Rome. The Eternal City. The expensive city.
Most people, whether avid travelers, or once-in-a-lifetime trip takers, have Rome on their list. Perhaps it’s the history that summons you, or the air of romance and mystery portrayed in the oft alluded to Roman Holiday. Either way, whatever starry-eyed notion brings you to Rome, the reality of the city can sometimes rear it’s trash-littered head. Rome has a bit of a reputation. Corruption, pick-pocketing, price gouging, man-handling, inept public transportation, monuments closed without warning. You name it, someone visiting Rome has complained about it.
So, how do you fix all of that? You can’t. Rome is out of your control.
But, if you know how, you can easily make all that Rome has to offer work to your advantage. Traveling smart contributes to traveling safer and traveling cheaper no matter where you go in this world.
Travel Smart Tips: Rome
Are you interested in seeing magnificent works of art, but less than enticed by entrance fees and long lines? Visit some of Rome’s 900+ churches! The entrance to most churches is free, including St. Peter’s Basilica in Vatican City, the largest church in the world. There you can see Michelangelo’s famous La Pieta, a jaw-droppingly beautiful marble statue depicting the Virgin Mary cradling the body of Jesus. Other famous works of art in otherwise possibly overlooked churches include Renaissance master Caravaggio’s Calling of Saint Matthew, St. Matthew and the Angel, and the Martyrdom of St. Matthew at San Luigi dei Francesi; Michelangelo’s Christ Carrying the Cross at Santa Maria Sopra Minerva; and Caravaggio’s Martyrdom of St. Peter and Conversion of St. Paul, Raphael’s Chigi Chapel, and many statues by Bernini at Santa Maria del Popolo. Each church has its own operating hours, and some can be quite idiosyncratic. Make sure to double-check before you make your plans.
Go for a walk. It’s really that simple. Every corner you turn, every small side street you walk down, can hide the most beautiful treasures, both big and small. Not to mention you’ll save the hassle of dealing with the public transportation system, an organization plagued by a reputation of running behind schedule, drivers striking without notice, and passengers left stranded.
Are you getting thirsty on your walk around Rome? Carry an empty water bottle with you and fill it up at one of Rome’s many Nasoni, or public water fountains. These fountains, of which there are around 200, can be found throughout the historical center. The best part? This water is clean, drinkable, and free! Not to mention fresh! If you want to blend in with the locals, drink from the Nasoni – it’s the same water coming through the taps in Roman homes! ACEA (manager of water services utilities) has a map of Nasoni locations throughout the historical center, which can be found here.
Many famous attractions in Rome offer free admission, including the Pantheon, the Spanish Steps, St. Peter’s Basilica, and the Trevi Fountain (among many others). But, if you happen to be in Rome on the first Sunday of any month, you are in luck! All public museums, monuments, and archaeological sites are free to all visitors! Choose wisely what you will see during that time, as some places, such as the Vatican Museum, are absolute madhouses. Others offer discounts after a certain time of the day, so make sure to double-check those places you’ve decided you want to go!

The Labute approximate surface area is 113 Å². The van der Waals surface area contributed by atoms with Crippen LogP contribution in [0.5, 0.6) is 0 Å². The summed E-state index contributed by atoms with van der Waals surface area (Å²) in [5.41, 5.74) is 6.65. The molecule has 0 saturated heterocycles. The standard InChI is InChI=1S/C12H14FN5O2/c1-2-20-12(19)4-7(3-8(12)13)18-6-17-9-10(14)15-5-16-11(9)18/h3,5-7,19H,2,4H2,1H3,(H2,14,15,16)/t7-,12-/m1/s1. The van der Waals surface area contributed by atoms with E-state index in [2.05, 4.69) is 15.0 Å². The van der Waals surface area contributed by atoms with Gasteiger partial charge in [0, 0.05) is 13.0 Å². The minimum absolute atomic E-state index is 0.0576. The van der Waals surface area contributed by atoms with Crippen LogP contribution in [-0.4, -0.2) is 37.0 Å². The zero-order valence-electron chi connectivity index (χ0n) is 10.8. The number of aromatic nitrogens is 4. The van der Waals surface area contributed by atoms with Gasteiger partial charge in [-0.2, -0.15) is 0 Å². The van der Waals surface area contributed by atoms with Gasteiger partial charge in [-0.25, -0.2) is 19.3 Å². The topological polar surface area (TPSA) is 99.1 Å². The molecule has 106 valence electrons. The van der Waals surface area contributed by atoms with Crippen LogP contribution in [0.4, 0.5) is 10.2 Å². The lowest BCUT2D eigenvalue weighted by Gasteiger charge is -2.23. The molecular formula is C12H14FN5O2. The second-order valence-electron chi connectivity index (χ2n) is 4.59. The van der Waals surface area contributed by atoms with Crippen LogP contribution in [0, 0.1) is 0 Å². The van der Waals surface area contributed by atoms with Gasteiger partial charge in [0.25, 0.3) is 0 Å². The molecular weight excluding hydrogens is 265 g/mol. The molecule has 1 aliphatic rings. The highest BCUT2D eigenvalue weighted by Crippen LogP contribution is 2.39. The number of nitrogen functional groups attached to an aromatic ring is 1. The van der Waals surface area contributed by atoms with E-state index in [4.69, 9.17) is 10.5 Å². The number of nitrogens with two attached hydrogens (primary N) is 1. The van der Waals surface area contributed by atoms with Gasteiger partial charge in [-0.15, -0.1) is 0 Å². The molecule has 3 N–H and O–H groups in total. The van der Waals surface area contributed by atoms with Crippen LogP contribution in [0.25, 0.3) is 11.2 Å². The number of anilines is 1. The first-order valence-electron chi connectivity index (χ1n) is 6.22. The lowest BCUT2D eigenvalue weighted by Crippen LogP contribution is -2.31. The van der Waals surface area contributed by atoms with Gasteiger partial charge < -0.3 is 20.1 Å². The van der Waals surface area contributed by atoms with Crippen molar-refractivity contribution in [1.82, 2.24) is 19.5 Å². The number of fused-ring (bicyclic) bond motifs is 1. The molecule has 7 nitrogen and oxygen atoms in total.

Be smart about how you eat and drink! It seems like every other week a disgruntled tourist is posting a picture online of a receipt for four coffee’s and a gelato costing an astronomical amount. If you order a coffee, pastry, gelato, or anything else that is served at a bar and can be eaten standing up…stand up! The cost of the same item, when seated, can be triple. Not to mention, when seated, you have to pay a service charge (or coperto), which can range anywhere from 1-5 Euro per person. This rule of thumb applies even more so if you are near a famous attraction such as the Vatican Museums or the Colosseum. And if the menu doesn’t have prices? RUN.
Do as the students do and have aperitivo! Did you spend too much on that rockin’ purse and now you’re short on cash for dinner? Aperitivo is a pre-dinner drink (see some of my favorite Italian cocktails here) that typically comes with access to a full-fledged buffet of salads, pizzas, mini-sandwiches, and sweets (shall I go on?!). Some restaurants create a platter for you and serve it to you at your table, others are a bit more casual. In Rome, the price for what will become your favorite thing about Italy, commonly ranges from 9-15 Euro (drink and food). Have a drink, or two, and eat until your heart’s content…no need for dinner after!
If you are looking for the perfect time of the year to travel to Rome, let me be brutally honest and tell you that summer is not that time. Overwhelmingly hot and humid, Rome becomes a dense and insanely crowded city during the months of June, July, and August. August is quite possibly the worst time to visit Rome, as the majority of Romans flee the city for the coast for the entire month. That means fewer people, yes, but fewer people that run the restaurants and stores, leaving many things permanently closed. The best time of the year to visit Rome is in the fall, when the temperature hovers between 62-72 degrees Fahrenheit (17-22 degrees Celsius) well into mid-November, and day trips outside of the city (perhaps a weekend in Tuscany), put you smack-dab into the middle of harvest time (new olive oil sampling, anyone?!).
So, are you ready for your next trip to Rome? Keep these travel smart tips in mind and I promise you’ll leave feeling as if you’ve conquered the city, know the ins and outs, and can blend in with the locals (don’t wear flip-flops!).
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